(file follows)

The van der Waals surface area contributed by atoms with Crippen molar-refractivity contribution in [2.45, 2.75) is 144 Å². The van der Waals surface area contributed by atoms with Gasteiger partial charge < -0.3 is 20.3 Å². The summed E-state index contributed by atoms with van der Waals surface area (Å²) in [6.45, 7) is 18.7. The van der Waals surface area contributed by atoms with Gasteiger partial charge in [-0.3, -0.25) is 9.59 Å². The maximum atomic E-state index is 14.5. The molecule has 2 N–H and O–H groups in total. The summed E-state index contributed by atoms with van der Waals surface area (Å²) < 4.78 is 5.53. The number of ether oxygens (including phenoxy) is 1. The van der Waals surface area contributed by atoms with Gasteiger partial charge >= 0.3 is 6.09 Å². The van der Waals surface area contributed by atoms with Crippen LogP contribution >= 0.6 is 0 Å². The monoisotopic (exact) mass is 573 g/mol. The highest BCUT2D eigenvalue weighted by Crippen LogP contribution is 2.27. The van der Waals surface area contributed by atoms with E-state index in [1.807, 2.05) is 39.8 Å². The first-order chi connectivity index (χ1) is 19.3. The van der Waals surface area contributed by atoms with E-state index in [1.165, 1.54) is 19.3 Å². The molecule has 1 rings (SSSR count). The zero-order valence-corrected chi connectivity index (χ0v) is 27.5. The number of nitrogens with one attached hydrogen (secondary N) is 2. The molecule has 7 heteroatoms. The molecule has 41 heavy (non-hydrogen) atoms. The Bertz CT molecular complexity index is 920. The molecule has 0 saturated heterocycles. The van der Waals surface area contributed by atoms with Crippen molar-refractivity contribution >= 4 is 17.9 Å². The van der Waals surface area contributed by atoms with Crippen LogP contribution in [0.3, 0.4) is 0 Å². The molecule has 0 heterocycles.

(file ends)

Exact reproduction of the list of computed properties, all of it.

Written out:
The van der Waals surface area contributed by atoms with Crippen molar-refractivity contribution in [2.45, 2.75) is 144 Å². The van der Waals surface area contributed by atoms with Gasteiger partial charge < -0.3 is 20.3 Å². The summed E-state index contributed by atoms with van der Waals surface area (Å²) in [6.45, 7) is 18.7. The van der Waals surface area contributed by atoms with Gasteiger partial charge in [-0.3, -0.25) is 9.59 Å². The maximum atomic E-state index is 14.5. The molecule has 2 N–H and O–H groups in total. The summed E-state index contributed by atoms with van der Waals surface area (Å²) < 4.78 is 5.53. The number of ether oxygens (including phenoxy) is 1. The van der Waals surface area contributed by atoms with Gasteiger partial charge >= 0.3 is 6.09 Å². The van der Waals surface area contributed by atoms with Crippen LogP contribution >= 0.6 is 0 Å². The monoisotopic (exact) mass is 573 g/mol. The highest BCUT2D eigenvalue weighted by Crippen LogP contribution is 2.27. The van der Waals surface area contributed by atoms with E-state index in [1.807, 2.05) is 39.8 Å². The first-order chi connectivity index (χ1) is 19.3. The van der Waals surface area contributed by atoms with E-state index in [1.165, 1.54) is 19.3 Å². The molecule has 1 rings (SSSR count). The zero-order valence-corrected chi connectivity index (χ0v) is 27.5. The number of nitrogens with one attached hydrogen (secondary N) is 2. The molecule has 7 heteroatoms. The molecule has 41 heavy (non-hydrogen) atoms. The Bertz CT molecular complexity index is 920. The molecule has 0 saturated heterocycles. The van der Waals surface area contributed by atoms with Crippen molar-refractivity contribution >= 4 is 17.9 Å². The van der Waals surface area contributed by atoms with Crippen LogP contribution in [0.3, 0.4) is 0 Å². The molecule has 0 heterocycles.